The Cabin in the Woods (2012) dir. Drew Goddard
Five friends go for a break at a remote cabin in the woods, where they get more than they bargained for. Together, they must discover the truth behind the cabin in the woods.
Verdict: ‘This is awesome’ to quote the film’s jock, Curt (Chris Hemsworth). Cabin initially appears to be your standard stereotypical genre parading the usual scenarios and characters in front of your face, but the film has it own rules and creative twists and turns. It doesn’t take itself too seriously venturing into pastiche and tongue-in-cheek horror. There are plenty of references for horror-philes and those who worship the Whedonverse. These include Hellraiser, Evil Dead, The Hills Have Eyes, Buffy the Vampire Slayer (two people from the Buffy/Angelverse are part of the cast) and many more.
The ending, it has to be said, is pretty bad. However, I could look past this because the legendary Sigourney Weaver made an appearance. Other than this, special mention has to go to Richard Jenkins. He is absolutely fantastic in this film and never fails to please in anything I have seen him in.
I love that this film doesn’t take itself too seriously - It reminded me a little of Slither (another comedy-horror that I loved). There are some pretty gruesome moments but there are plenty of laughs too. Seriously, you need to see this!!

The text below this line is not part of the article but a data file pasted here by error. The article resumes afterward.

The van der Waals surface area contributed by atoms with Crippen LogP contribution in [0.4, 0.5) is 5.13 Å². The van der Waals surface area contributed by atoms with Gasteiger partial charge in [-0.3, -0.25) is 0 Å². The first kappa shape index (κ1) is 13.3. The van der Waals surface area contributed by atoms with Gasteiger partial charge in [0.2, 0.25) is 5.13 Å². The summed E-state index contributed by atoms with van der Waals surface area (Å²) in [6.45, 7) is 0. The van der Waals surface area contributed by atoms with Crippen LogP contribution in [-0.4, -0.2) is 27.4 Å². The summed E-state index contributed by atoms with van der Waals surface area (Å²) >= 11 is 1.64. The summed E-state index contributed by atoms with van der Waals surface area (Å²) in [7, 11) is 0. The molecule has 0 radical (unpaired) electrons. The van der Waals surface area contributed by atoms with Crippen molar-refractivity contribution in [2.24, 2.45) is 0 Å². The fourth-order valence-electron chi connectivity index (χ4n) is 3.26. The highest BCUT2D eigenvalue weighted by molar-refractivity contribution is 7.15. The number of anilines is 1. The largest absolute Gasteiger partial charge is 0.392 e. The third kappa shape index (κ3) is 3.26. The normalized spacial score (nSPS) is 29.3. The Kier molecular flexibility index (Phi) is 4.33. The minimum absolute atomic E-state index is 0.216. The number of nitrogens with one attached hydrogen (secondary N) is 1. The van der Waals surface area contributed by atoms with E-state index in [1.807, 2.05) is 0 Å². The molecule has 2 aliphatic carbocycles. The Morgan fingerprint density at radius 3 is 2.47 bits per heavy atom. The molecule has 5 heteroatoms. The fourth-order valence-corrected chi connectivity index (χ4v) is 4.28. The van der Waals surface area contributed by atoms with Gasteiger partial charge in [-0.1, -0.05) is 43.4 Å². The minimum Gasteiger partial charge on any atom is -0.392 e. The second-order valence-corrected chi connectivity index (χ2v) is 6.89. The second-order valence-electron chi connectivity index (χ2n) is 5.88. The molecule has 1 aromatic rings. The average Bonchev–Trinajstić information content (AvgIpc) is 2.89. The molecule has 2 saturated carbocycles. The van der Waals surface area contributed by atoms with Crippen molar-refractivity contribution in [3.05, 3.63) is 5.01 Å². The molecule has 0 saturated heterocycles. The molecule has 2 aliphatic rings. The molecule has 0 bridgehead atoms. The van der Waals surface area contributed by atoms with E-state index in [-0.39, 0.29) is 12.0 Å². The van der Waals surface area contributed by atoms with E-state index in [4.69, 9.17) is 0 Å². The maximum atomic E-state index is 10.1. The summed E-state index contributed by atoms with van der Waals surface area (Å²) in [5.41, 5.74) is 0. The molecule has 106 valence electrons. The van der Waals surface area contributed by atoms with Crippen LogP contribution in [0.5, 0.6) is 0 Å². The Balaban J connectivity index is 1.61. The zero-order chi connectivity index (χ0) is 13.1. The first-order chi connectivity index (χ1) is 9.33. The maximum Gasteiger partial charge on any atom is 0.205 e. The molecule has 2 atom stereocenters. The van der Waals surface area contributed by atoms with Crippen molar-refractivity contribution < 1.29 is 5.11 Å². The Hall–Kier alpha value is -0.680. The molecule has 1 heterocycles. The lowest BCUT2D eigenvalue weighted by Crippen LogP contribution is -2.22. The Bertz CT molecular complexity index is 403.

We Need to Talk About Kevin (2011) dir. Lynne Ramsay
Kevin’s mother struggles to love her strange child, despite the increasingly vicious things he says and does as he grows up. But Kevin is just getting started, and his final act will be beyond anything anyone imagined.
Verdict: Lynne Ramsay’s adaptation of Lionel Shriver’s novel of the same name is extremely haunting. This is every parents worst nightmare - to raise a son who turns out to be psychologically damaged to the point where murder is an enjoyable act. The film is bleak and grim; the incident unfolding slowly, but carefully, in a serious of flashbacks. The film makes striking use of the colour red, seeping into the screen and sometimes suffusing it completely.
The violent acts themselves are committed off screen because we do not need to see them to understand the impact. The lack of dialogue also adds to the horror of the film as does Tilda Swinton’s performance - she is completely stripped of all emotion. She is left desperate, tragic and lonely.
I thought that this was a brilliant adaptation with striking visual images. The style of the film alone is responsible for the buzz at Cannes. It is quite Godardian and Kieslowski-esque!
Adventureland (2009) dir. Grey Mottola
James Brennan (Jesse Eisenberg) has to cancel his summer vacation to New York and find a job to pay for grad school. The only place he can get a job is Adventureland, a tacky amusement park where the games are fixed and the rides make you ill. It’s here that he meets Emily (Kristen Stewart) and the pair begin a complicated summer romance, but James still has a lot to learn about life and love.